I stand by my published words--she was murdered.

Posted by: Steven J. Kelso Sr. at June 17, 2005 06:30 PM

There was no one left to murder: there was no brain activity, and the brain was half gone -- the human half. But I guess such empirical observation is part of that "science and reason" stuff you just rejected.

Posted by: Raging Bee at June 17, 2005 10:29 PM

Who rejected science and reason? I merely stated that I do not worship them--sorry to step on your god.

Posted by: Steven J. Kelso Sr. at June 20, 2005 06:36 PM

No one expects you to worship them; we expect you to make use of them to understand what you're talking about. If you can't distinguish listening to someone from worshipping him/her, then I pity you.

And no, you didn't "step on" my gods -- they're way beyond your reach.

Posted by: Raging Bee at June 21, 2005 12:33 AM

I have to agree that this was a very sad case. That being said, what would happen to you if you decided that your dog was sick and his quality of life was so deteriorated that you were going to allow him to die a 'peaceful death' by dehydration? You would be arrested for animal cruelty, you know it and I know it. Why is it ok to do this to a human being? Especially a human being where there were family members wanting and willing to take on the care of her. I just don't understand it... I know people say that Michael is her husband and should be able to make that decison....and I agree under 'most' circumstances. That being said, there were so MANY questionable things in this case that I truly 'still' believe that the courts should have allowed her parents to take care of her.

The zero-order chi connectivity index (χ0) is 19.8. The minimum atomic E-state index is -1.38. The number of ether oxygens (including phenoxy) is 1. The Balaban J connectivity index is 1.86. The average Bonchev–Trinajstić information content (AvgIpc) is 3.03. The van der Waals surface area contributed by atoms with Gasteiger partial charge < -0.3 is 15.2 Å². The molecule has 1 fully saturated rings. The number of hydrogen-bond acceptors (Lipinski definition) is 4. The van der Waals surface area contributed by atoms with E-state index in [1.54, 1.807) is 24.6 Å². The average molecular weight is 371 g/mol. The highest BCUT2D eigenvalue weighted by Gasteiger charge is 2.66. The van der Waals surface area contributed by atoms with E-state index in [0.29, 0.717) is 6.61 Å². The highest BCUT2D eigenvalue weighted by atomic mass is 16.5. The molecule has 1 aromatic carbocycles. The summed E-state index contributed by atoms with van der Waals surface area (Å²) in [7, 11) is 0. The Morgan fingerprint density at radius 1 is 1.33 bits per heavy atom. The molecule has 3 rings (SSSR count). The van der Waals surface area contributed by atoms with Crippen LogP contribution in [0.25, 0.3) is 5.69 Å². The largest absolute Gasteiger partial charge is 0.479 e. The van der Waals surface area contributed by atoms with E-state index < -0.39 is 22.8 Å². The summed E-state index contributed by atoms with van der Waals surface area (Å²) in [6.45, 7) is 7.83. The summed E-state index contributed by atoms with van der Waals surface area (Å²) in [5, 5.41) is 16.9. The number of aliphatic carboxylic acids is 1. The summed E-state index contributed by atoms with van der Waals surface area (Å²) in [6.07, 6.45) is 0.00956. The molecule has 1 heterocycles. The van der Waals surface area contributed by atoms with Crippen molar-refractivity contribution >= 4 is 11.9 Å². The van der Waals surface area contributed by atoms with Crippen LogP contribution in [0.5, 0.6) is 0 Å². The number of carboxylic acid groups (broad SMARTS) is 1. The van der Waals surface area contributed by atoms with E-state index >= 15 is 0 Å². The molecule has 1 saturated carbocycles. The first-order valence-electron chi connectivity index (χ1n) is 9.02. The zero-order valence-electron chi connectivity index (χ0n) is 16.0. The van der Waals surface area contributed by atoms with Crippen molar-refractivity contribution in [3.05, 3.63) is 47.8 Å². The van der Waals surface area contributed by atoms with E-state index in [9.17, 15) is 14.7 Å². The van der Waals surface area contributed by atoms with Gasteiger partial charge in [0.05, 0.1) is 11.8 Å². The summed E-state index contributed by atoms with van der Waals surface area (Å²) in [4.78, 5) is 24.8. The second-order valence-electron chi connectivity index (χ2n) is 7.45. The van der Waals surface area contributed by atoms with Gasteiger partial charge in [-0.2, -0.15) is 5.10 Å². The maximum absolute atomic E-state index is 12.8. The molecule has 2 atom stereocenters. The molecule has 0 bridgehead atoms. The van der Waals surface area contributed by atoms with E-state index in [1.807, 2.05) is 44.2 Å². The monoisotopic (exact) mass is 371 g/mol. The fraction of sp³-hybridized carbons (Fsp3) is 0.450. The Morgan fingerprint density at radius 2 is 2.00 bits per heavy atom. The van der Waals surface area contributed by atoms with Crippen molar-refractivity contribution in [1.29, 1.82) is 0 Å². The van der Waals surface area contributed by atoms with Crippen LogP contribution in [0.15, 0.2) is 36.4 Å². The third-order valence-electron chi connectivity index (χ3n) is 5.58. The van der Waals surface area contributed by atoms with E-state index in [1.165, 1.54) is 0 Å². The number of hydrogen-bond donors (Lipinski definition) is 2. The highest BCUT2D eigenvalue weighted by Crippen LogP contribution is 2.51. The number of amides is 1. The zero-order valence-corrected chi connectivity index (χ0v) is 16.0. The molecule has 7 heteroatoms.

I never believed that Michael abused her or caused her injuries or illness - but I do believe that Michael's decision to have her die was influenced by the fact that he had moved in with and father a child by another woman. In this case, he 'effectively and emotionally stopped being Terri's husband' and should have given care over to her parents. He waited 8 years to remember that she wanted to be allowed to die in this instance... etc. This was not an open and shut case, there were lots of problems with this decision.

I just cannot imagine, as a parent, being forced to watch my child die of dehydration/starvation because the spouse has a new live in love and wants to go on with their life..... I'm sorry, I will always have a problem with that.

Posted by: debsay at July 6, 2005 04:39 PM